Achieve CCPA compliance and gain consumer trust
Implement all your CCPA compliance requirements under one roof. Display opt-out notice, ‘Do not sell’ link and generate privacy disclosures.
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What is CCPA?
The California Consumer Privacy Act (CCPA) is data privacy legislation that applies to businesses that process the personal data of California residents. Effective January 1, 2020, CCPA provides individuals control over the personal data that businesses collect about them.
Who does CCPA
The CCPA applies to for-profit businesses that collect, share, or sell the personal information of California residents and fit any of the criteria.
Has annual gross revenues over $25 million
Process personal information of 50,000 or more consumers, households, or devices
Earns more than 50% of annual revenue from the sale of personal information
CCPA Compliance Checklist for Websites
Display CCPA opt-out notice to respect the user’s right to opt-out
Add a clear and conspicuous “Do Not Sell My Personal Information” link
Meet CCPA Compliance Requirements with CookieYes
Implement ‘Do not sell’ opt-out notice
The CCPA requires businesses to respect the consumer’s right to opt-out of the sale of their personal information to third parties. This includes data collected through cookies. With CookieYes you can
Comply with GDPR and CCPA regulations
If your website has visitors from both US and the EU, then it is important to comply with both laws. Businesses are required to display an opt-out notice for CCPA and a cookie consent banner for GDPR. With CookieYes, you can
Comply with CCPA and ever-evolving privacy laws in the US
What are consumer rights under CCPA?
Right to notice
The right to know about the personal information a business collects about them and how it is used and shared.
Right to deletion
The right to delete personal information that a business has collected from them.
Right to opt-out
The right to opt-out of the sale of their personal information by a business.
Right to non-discrimination
The right to not be discriminated against for exercising their consumer rights under CCPA.
What are the penalties for non-compliance with the CCPA?
Businesses can get civil penalties of up to $7500 for each intentional violation while each unintentional can amount to a fine of up to $2500. Businesses will have a 30-day cure period to rectify violations before the California Attorney General takes action.
CCPA provides a private right of action to consumers under limited circumstances if they suffer a data breach due to negligence from a business. Consumers can sue for the amount equal to the monetary damages they actually suffered from the breach or “statutory damages” of up to $750 per incident.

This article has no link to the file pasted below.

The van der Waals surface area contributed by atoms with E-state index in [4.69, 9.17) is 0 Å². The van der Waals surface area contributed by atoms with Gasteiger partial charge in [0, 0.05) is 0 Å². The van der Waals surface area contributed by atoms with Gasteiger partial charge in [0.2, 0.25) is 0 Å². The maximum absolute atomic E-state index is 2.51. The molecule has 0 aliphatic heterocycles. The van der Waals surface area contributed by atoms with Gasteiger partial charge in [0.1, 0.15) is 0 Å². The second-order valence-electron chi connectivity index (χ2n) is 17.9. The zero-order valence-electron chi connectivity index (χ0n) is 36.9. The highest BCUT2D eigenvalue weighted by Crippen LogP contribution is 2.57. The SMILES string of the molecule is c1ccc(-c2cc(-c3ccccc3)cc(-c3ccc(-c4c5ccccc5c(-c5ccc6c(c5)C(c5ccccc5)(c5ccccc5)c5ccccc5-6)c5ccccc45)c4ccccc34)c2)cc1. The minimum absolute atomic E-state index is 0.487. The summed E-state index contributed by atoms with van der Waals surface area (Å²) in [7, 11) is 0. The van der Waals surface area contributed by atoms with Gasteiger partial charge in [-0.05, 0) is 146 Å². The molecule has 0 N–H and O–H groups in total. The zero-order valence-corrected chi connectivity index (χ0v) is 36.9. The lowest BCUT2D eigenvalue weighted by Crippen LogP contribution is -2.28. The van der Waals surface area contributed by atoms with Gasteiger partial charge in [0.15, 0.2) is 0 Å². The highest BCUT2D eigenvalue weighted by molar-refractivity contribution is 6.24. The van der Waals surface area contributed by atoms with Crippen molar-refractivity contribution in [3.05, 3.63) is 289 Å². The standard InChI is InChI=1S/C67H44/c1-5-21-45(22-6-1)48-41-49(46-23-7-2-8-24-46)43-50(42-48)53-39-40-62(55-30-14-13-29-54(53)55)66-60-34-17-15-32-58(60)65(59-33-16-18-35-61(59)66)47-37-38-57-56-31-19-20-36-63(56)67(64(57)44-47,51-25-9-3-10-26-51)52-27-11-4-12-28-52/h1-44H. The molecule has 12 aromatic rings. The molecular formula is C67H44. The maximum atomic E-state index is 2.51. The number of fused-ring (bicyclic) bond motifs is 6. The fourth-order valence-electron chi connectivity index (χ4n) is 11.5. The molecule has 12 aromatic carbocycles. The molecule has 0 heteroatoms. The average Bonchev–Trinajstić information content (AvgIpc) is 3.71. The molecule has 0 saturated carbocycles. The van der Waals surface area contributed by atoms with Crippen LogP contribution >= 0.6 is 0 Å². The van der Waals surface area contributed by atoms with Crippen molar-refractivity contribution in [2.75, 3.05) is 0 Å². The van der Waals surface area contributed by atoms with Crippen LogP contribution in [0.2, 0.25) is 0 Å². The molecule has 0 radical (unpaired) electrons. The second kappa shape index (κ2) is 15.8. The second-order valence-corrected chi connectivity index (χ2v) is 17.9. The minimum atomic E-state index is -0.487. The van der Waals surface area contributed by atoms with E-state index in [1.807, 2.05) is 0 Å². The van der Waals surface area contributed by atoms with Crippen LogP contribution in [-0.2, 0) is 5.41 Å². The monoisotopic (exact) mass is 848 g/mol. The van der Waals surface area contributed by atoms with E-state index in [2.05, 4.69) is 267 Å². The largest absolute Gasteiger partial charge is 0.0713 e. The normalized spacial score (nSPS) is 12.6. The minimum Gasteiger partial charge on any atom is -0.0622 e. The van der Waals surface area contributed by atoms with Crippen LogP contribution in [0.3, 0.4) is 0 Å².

FAQ on CCPA Compliance
The California Consumer Privacy Act (CCPA) is a state-wide privacy regulation enacted in 2018. CCPA compliance applies to any for-profit entity doing business in California that collects, shares, or sells the personal information of California residents.
To be CCPA compliant, companies are required to meet certain standards for data collection and processing of any personal data that can be linked, associated, or related to Californians.
Help guide: How to use CookieYes for CCPA Compliance
No, the California Privacy Rights Act (CPRA) does not replace the CCPA but amends it. The CPRA is an expansion of the CCPA, as it modifies existing provisions and introduces additional requirements for businesses operating in California. The CPRA came into effect on January 1, 2023.
Read more: Complete Guide to CPRA
Under CCPA, personal information is any information relating to an identified or identifiable individual. It is any data that can directly or indirectly lead to the identification of a specific consumer or household. CCPA maintains a broad definition of personal information but excludes de-identified/anonymized information from it.
Personal information can be identifiers such as name, identification number, IP addresses, biometric information or characteristics such as race, ancestry, religion, age, sex, sexual orientation, gender, medical condition etc.
Cookies and similar tracking technologies are classified as unique identifiers and can be considered personal information under CCPA. A unique identifier could directly or indirectly identify an individual consumer, family, or device over time and across services.
These identifiers can include IP addresses, cookies, beacons, pixel tags, mobile ad identifiers, customer numbers, unique pseudonyms, user aliases, and telephone numbers.
CCPA applies to all for-profit organizations that process the information of California residents to offer goods or services. The law does not require the business to have a physical presence in California. In short, any business that deals with the personal data of California residents have to be CCPA compliant.
Under the CCPA, the sale of personal information occurs when a business transfers the consumers’ information to another business or third party for financial gain. The definition includes any disclosure that involves the “selling, renting, releasing, disclosing, disseminating, making available, transferring, or otherwise communicating orally, in writing, or by electronic or other means”.
Here are some links you can refer to for additional reading:
Fast-track your CCPA compliance with CookieYes
Set up your CCPA opt-out notice in 3 simple steps and get compliant easily.